Mike Tyson is on the phone.

“Pacquiao, it’s Mike Tyson, he would like to talk to you.” And a phone is handed to him. Pacquiao seems pleased, but just about as pleased as he would be talking to the woman from his hometown. So many people want a piece of him. Everyone takes from Manny Pacquiao, people tell me constantly. Pacquiao takes a philosophical view of the thievery around him, telling me that God has given him bounty and who is Manny Pacquiao to not give God’s blessing away? When their time comes, he says, the men will face God.

“Hi Mike, yes, yes, call me at my home number. Nice to talk to you Mike.”

Pacquiao’s face is a little blotchy from sparring. His body is good and sore. His right hand aches. Ariza wraps it in an ice gel. Melon is brought to Manny. Ariza makes him a pink-colored protein shake, one of three he has each day. Manny downs it. The television starts on the karaoke.

People keep coming in and bumping Ariza aside so they can get a photo with the champ.

“This is dinner, not a photo shoot,” says Ariza, perturbed.

Manny is distracted but accommodating, curling the thick fingers of his left hand around the people to get closer to them. He starts singing karaoke.

“She calls out to the man on the street ÔǪ,” he sings the Phil Collins song. It’s 6:15. “ÔǪ It’s cold and I’ve nowhere to sleep ÔǪ”

Alex, putting his forefinger to his temple, acts like he is shooting himself. Ariza turns to Manny with a serious expression, “Manny, I need to ask you. Manny, I am serious, I need to ask you something: are you going to run tomorrow?”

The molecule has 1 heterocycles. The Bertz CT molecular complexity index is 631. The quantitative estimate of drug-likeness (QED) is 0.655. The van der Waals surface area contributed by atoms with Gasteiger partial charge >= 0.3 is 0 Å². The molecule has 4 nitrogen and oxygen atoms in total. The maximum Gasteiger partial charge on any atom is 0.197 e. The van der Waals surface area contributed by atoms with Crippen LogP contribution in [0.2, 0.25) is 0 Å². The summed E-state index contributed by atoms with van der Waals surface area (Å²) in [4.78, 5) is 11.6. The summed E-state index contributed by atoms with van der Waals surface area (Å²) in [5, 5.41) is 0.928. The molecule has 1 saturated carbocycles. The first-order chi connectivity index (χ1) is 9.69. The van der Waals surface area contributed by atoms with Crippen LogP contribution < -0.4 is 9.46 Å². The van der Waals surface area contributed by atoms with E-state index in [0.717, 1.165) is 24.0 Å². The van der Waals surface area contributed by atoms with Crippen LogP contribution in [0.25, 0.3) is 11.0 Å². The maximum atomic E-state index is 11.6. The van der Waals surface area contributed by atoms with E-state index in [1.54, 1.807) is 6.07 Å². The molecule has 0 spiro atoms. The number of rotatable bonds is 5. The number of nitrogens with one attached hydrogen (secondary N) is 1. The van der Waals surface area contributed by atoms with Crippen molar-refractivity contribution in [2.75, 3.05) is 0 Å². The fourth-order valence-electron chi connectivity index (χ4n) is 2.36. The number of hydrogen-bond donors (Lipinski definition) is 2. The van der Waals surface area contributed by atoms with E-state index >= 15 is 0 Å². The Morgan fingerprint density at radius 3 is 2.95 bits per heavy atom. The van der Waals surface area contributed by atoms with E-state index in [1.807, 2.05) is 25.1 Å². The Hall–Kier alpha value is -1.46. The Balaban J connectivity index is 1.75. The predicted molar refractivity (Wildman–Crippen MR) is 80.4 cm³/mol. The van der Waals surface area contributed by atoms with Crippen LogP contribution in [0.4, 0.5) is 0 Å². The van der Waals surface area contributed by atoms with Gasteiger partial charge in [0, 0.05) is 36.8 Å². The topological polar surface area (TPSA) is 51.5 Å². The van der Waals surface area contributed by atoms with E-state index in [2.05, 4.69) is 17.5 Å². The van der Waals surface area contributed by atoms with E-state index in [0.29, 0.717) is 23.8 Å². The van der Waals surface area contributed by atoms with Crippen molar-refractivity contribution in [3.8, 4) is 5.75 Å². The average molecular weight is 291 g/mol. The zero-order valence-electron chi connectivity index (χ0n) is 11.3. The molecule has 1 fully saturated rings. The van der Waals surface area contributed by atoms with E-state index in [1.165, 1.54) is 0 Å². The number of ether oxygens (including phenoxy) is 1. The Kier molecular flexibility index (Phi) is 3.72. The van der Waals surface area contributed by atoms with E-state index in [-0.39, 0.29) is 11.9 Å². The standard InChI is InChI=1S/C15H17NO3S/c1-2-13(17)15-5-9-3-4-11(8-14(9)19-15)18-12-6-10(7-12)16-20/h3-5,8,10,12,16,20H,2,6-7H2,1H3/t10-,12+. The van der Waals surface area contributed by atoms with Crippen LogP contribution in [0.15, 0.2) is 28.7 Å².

“I have to run,” he says as he raises his eyebrows. Pacquiao fakes a serious expression. He won’t take his eyes off his BlackBerry which irritates Ariza.

“Freddie wants me to run.”

“No he doesn’t. 100 percent, he doesn’t want you to run.”

“Have him BBM me.” Pacquiao’s voice tends to squeak in English and he gives his mock serious expression again, which irritates Ariza.

What?

“BlackBerry Messenger me.” Manny laughs, looking away from his BlackBerry and winking at me. It is doubtful that Freddie Roach, his old school trainer, has ever BBM’d anyone.

“I’m going to talk to Freddie right now.” Ariza is usually a calm presence and a charming fellow, but he is pissed. He storms upstairs, conferences with Roach. He returns with a phone and hands it to Pacquiao.

Freddie Roach, who is considered by many to be the best trainer in the world, is on the line. He tells Pacquiao not to run tomorrow. Pacquiao listens, nods sagely, and then hangs up.

“You win,” says the PacMan.

“You guarantee me–100 percent–you won’t run?”

“I promise.”

Manny turns back to the karaoke, bobbing his head as he sings, “I can tell by your eyes ÔǪ If I can see you just a little bit longer.”

The whole table–sycophants, relatives, a couple pretty girls who have appeared out of nowhere–sing. Despite his crackling high-pitched voice, Pacquiao has sold millions of records in his native country. “Us Filipinos are good singers, we have good voices,” says a man sitting next to me. He looks at Manny to make sure his boss is listening. “Manny has a good voice.” Everyone starts talking again until the opening lines of “Hotel California” appear on the screen. “Welcome to the Hotel California,” Pacquiao croons.

Pacquiao, like a little boy, holds a microphone. He is lost in the song. His eyes are raised as he reads the lyrics. He has a goofy expression. What is he really like? people ask me. There are many different answers, but there is a theoryÔÇöheld by most FilipinosÔÇöthat Manny Pacquiao, age 31, the most significant boxer to come along since Ali, acts like a child because he had no childhood.

Gary Andrew Poole is the author of “The Galloping Ghost” and has written for the New York Times, GQ, Wired, USA Today, TIME and The Atlantic. He lives in Los Angeles.